Will Your Pension Plan Last 10 Years After You Retire?
Creating A Resilient Pension Plan
A pension is a type of retirement plan that can provide you with a steady form of income (made in monthly payments) when you stop working. If you’re not enrolled in a pension plan, you need to read this post! Creating a plan will make the possibility of your retirement much more likely and make the entire experience much easier for you when the time comes.
If you are enrolled in a pension plan, it’s important for you to understand what type of plan you have. If you are an employee of a company, you need to find out whether your plan is a defined contribution or defined benefit plan.
Defined Benefit Pension Plans
Under a defined benefit pension plan, your employer promises to give you a definite payment or lump sum of money when you retire. They’ll use a range of factors to determine your payment amounts including your age, proposed retirement date, the amount of time you’ve spent with the company, and the amount of money you earned while you worked there. These plans were once the most commonly used, especially by government corporations and larger firms.
Here’s an example of how your pension would be calculated under a defined benefit pension plan:
GMS Company promises the following as a part of your plan:
During retirement, the company will make a monthly payment to you, which will be determined by the number of years of service (multiplied by 2%); and
GMS Company will multiply the above figure by your average salary for the last 5 years.
Let’s say that you have 30 years of work experience and an 5 year average annual salary of $50,000. A simple example of what your formula would look like is:
30 years x 2 percent x $50,000 = $30,000
$30,000 will be your annual pension payout. To find your monthly payout, divide $30,000 by 12 months.
$30,000/12 months = $2,500
The longer you work for the firm and the more money you make, the higher your pension payment will be. This example plan will replace 60% of your income when you retire.
For the employee, a defined benefit plan only accumulates as a savings plan as opposed to an investment plan. This is because your payments are not determined on how well your money grows in an investment portfolio. Instead, your payments will be determined by the promise of your employee.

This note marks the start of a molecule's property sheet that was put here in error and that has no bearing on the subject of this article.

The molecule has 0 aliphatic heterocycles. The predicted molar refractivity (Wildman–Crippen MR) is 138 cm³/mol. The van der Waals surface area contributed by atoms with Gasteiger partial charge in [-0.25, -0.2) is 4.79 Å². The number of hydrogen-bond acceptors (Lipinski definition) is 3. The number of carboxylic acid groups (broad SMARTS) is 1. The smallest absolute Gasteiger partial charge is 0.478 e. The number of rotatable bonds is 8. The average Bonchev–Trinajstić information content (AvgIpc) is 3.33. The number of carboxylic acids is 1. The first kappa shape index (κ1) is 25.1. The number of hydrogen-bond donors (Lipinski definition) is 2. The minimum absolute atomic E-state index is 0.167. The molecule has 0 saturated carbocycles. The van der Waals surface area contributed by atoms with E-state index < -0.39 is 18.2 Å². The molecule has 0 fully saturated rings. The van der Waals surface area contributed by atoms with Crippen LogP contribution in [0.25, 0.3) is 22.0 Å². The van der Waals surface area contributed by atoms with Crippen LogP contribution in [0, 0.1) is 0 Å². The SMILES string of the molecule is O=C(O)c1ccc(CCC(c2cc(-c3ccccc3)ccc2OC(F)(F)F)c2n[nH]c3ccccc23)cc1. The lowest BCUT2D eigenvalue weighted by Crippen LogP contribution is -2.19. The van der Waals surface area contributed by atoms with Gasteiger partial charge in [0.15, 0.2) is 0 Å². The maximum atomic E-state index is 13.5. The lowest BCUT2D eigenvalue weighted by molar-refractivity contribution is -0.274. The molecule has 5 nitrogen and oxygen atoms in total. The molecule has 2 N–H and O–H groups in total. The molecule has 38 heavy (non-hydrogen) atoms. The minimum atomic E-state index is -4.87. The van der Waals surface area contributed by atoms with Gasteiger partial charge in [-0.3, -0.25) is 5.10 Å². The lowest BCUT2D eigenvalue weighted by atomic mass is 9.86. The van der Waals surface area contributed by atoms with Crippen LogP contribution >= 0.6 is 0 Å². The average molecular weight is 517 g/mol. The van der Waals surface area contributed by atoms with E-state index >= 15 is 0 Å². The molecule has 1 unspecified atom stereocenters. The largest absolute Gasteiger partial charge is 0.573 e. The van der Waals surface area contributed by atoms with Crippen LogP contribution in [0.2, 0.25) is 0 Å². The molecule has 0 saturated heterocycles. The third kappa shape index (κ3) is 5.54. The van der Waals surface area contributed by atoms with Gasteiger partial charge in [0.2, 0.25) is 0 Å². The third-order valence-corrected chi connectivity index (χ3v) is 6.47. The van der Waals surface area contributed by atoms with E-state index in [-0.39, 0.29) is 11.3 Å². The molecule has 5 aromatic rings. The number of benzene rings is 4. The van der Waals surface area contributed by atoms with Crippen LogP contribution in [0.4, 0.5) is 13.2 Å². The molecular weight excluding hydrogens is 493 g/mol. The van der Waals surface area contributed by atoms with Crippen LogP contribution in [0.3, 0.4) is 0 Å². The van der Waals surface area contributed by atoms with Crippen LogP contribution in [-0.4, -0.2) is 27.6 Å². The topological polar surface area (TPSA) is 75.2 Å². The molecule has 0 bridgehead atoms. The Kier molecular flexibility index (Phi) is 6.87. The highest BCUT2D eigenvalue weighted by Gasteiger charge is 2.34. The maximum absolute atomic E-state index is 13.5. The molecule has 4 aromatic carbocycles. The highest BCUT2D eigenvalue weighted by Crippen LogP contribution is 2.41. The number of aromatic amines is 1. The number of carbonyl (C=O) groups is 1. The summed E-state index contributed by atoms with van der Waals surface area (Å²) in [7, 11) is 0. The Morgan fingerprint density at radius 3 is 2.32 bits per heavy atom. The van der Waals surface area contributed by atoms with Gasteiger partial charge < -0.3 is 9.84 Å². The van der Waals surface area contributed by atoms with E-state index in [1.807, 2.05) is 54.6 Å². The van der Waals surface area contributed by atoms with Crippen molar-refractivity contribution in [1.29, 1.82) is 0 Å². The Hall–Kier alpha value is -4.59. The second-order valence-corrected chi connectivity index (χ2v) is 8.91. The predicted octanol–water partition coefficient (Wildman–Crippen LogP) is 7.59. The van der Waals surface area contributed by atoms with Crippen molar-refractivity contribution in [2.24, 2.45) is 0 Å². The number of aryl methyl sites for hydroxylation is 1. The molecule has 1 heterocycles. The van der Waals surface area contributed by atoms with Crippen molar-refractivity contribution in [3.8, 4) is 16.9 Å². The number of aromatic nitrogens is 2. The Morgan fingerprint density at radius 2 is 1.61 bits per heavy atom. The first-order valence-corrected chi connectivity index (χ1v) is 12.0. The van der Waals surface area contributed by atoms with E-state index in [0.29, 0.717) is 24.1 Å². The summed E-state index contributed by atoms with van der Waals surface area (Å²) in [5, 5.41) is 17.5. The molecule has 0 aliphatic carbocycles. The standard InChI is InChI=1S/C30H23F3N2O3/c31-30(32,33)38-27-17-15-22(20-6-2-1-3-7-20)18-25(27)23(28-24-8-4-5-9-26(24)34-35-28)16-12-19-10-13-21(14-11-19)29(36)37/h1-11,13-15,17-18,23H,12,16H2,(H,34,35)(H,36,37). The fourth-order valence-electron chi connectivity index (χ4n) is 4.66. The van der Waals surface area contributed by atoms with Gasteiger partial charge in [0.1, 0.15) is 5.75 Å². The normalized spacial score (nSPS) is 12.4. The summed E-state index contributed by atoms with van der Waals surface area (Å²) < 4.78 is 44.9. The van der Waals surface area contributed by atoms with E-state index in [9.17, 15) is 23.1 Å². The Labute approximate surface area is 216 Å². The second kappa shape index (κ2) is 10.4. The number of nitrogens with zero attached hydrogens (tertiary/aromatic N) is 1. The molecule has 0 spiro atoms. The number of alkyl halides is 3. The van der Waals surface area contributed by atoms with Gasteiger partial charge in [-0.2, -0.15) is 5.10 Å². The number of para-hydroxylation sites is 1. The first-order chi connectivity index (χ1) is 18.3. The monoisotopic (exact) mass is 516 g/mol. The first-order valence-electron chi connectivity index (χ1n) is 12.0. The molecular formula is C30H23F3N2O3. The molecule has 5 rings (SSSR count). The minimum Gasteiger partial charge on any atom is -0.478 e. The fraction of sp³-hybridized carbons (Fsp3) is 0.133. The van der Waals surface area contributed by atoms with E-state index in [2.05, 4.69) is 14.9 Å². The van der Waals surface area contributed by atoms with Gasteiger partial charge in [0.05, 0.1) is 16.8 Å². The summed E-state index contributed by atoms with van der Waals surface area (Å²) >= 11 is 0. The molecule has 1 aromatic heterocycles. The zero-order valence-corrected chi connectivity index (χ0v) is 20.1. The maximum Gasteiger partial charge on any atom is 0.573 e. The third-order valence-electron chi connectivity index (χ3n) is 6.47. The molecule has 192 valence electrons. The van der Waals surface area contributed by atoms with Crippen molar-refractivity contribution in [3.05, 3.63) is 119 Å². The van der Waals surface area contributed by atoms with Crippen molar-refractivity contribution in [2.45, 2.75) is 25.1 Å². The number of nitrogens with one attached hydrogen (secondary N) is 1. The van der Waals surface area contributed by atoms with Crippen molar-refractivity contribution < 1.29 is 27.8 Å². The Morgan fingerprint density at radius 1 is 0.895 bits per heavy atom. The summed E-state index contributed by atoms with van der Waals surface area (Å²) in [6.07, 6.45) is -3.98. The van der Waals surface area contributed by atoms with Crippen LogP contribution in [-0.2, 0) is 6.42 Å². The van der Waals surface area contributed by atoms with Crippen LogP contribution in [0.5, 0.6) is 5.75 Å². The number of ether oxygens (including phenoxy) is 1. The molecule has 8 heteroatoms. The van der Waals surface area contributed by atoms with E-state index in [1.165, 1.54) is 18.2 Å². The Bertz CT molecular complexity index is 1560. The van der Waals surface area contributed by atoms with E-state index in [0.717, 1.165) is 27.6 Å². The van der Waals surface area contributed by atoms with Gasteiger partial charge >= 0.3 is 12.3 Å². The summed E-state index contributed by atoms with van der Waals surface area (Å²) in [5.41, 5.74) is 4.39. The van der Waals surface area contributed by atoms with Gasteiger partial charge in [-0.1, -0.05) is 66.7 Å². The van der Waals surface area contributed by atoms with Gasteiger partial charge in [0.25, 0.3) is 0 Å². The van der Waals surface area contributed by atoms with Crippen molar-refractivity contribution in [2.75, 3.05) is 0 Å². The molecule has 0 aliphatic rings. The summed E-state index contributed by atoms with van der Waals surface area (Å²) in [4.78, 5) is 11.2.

Defined Contribution Pension Plan
Defined contribution plans are the most common type of pension plans used today. As a part of this type of plan, you make regular contributions that go into the plan that accumulate overtime. If you work for a company that offers this kind of pension plan, its likely that you and your employer are paying into it. This is called employer matching.
Under most pension plans, a person is required to put a minimum of 5% into the plan with the employer matching their contribution. Some companies are generous enough to match up to 10% of your contributions. In this instance, the “matched” amount that you are receiving can essentially be viewed as ‘free money’ from the company. It is always prudent to contribute as much as your company would match so that you can maximize this benefit. However, it’s important to be vested to receive this benefit.
A vesting period is the number of years that you must participate in a plan to receive its full benefits. As a defined benefit pension member, you can keep your contributions and those that your employer made when the pension is paid even if you leave the company and exit the plan once you’ve been vested. If you do not meet the vesting period you would only receive your contributions - not the amounts that your employer matched on your behalf.
Inflation is a major problem for retirees as their pension payments are fixed while the cost of living continues to rise. Given the savings account nature of defined contribution plans, there is little in the form of inflation protection for investors as they must use returns from investments to offset inflation. However, in defined benefit plans, many companies have built cost of living adjustments into them at different intervals. The plan administrators will assess inflation in the economy and may be mandated to increase pension payments to match the increase in prices.
It is important to talk to your employer about the type of pension plan offered. If you are self-employed, talk to a pension fund administrator about your options for a personal pension plan. Remember that it is crucial to save outside of your pension plan for rainy days. To get the full scope of how to retire comfortably, check out our blog post Five Financial Tips to Retire Effectively. We hope that these resources will help you GET MONEY SMART as you begin to analyze pension plans.